Second, we take advantage of the fact that, for auctioned leases, we observe all bids made, as well as the identity of the firms who made each bid. If there are persistent productivity differences between firms A and B, then we ought to observe that A always bids more than B whenever the two firms bid for the same lease. Instead, we find that in situations where the largest firms in our data go head to head, it is effectively a coin toss which one bids higher on any individual occasion. These results lead us to conclude that the quality of a match between firms and leases, rather than simply the quality of the firm, is an important source of the productivity gains we measure.
Why do negotiations perform so poorly? Conceptually, our results require that auctions attract more (or “better”) bidders and/or that auctions select the highest value bidder more reliably than negotiations do. Although administrative records for the process leading up to a negotiation do not exist, which prevents us from documenting which bidders arrive at a negotiation and which one wins, we can use the detailed auction data to measure how costly losing a bidder, or picking the wrong one, would be in an auction. This data shows that the difference in bonus payments between auctioned and negotiated leases is comparable to both the cost of losing a bidder in an auction, and to the loss from picking the second or third best bidder instead of the first. These patterns support both the hypothesis that auctions bring in more competition than negotiations and the hypothesis that they “pick” better winners. Beyond these issues, we also know from survey data that mineral lease negotiations are not especially sophisticated in most cases; few sellers consult with an attorney, and many sellers accept the first offer they receive.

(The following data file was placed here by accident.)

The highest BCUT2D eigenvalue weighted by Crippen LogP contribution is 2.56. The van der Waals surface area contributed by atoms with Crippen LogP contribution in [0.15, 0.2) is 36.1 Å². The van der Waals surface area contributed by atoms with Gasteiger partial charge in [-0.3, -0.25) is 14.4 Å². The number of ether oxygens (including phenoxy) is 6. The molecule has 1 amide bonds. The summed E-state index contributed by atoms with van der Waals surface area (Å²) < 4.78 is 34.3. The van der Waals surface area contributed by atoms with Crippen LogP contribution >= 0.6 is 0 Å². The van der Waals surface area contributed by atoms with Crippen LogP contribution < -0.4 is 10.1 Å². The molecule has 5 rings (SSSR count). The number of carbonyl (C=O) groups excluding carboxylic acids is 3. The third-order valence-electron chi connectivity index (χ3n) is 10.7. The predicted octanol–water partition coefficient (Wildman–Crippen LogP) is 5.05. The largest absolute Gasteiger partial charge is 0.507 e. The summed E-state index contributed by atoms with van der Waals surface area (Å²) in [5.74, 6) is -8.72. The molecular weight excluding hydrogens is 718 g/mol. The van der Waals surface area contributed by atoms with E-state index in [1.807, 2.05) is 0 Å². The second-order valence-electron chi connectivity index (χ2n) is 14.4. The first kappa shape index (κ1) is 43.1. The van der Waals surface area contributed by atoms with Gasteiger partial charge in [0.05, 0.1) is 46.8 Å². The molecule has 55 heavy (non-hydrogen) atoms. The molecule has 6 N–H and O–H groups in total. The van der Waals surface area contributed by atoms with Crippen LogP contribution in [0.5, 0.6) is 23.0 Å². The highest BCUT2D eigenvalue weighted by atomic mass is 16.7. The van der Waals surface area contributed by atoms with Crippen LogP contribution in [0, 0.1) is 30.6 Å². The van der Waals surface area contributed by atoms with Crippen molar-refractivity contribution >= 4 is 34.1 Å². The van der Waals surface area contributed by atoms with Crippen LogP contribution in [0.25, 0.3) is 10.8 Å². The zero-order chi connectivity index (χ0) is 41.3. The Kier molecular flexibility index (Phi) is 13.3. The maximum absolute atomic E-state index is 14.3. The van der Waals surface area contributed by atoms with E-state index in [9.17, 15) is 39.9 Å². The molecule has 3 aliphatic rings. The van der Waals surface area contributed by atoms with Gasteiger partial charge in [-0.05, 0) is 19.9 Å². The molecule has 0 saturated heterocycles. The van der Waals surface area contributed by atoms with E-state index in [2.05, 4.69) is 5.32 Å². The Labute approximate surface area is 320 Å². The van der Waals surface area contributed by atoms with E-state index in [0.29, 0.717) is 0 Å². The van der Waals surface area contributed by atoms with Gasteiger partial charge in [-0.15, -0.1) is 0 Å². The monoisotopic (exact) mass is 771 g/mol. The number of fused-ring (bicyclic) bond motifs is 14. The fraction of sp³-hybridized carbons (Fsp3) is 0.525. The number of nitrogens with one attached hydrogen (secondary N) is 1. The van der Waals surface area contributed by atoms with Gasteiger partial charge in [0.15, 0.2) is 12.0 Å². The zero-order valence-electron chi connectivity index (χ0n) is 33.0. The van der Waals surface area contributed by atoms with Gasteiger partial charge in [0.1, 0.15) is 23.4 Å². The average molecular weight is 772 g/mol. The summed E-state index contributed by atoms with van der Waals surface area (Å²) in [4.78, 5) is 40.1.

While it may be possible to help landowners negotiate better through education and legal representation, policy encouraging auctions in place of negotiations is likely to be less expensive and more effective. The costs associated with organizing an auction may have been large prior to the Internet era, but today there are electronic mineral auction platforms whose fees are 10% or less of the final transaction price. Given the magnitude of the difference between auctioned and negotiated payments, the gains that could be realized by encouraging this switch across the broader private leasing market—which is currently worth more than $3 trillion—would be enormous.
This article summarizes ‘Relinquishing Riches: Auctions versus Informal Negotiations in Texas Oil and Gas Leasing‘ by Thomas Covert and Richard Sweeney, published in The American Economic Review in March 2023. Thomas Covert is the Scientific Director of the University of Chicago Energy and Environment Lab. Richard Sweeney is an Associate Professor of Economics at Boston College.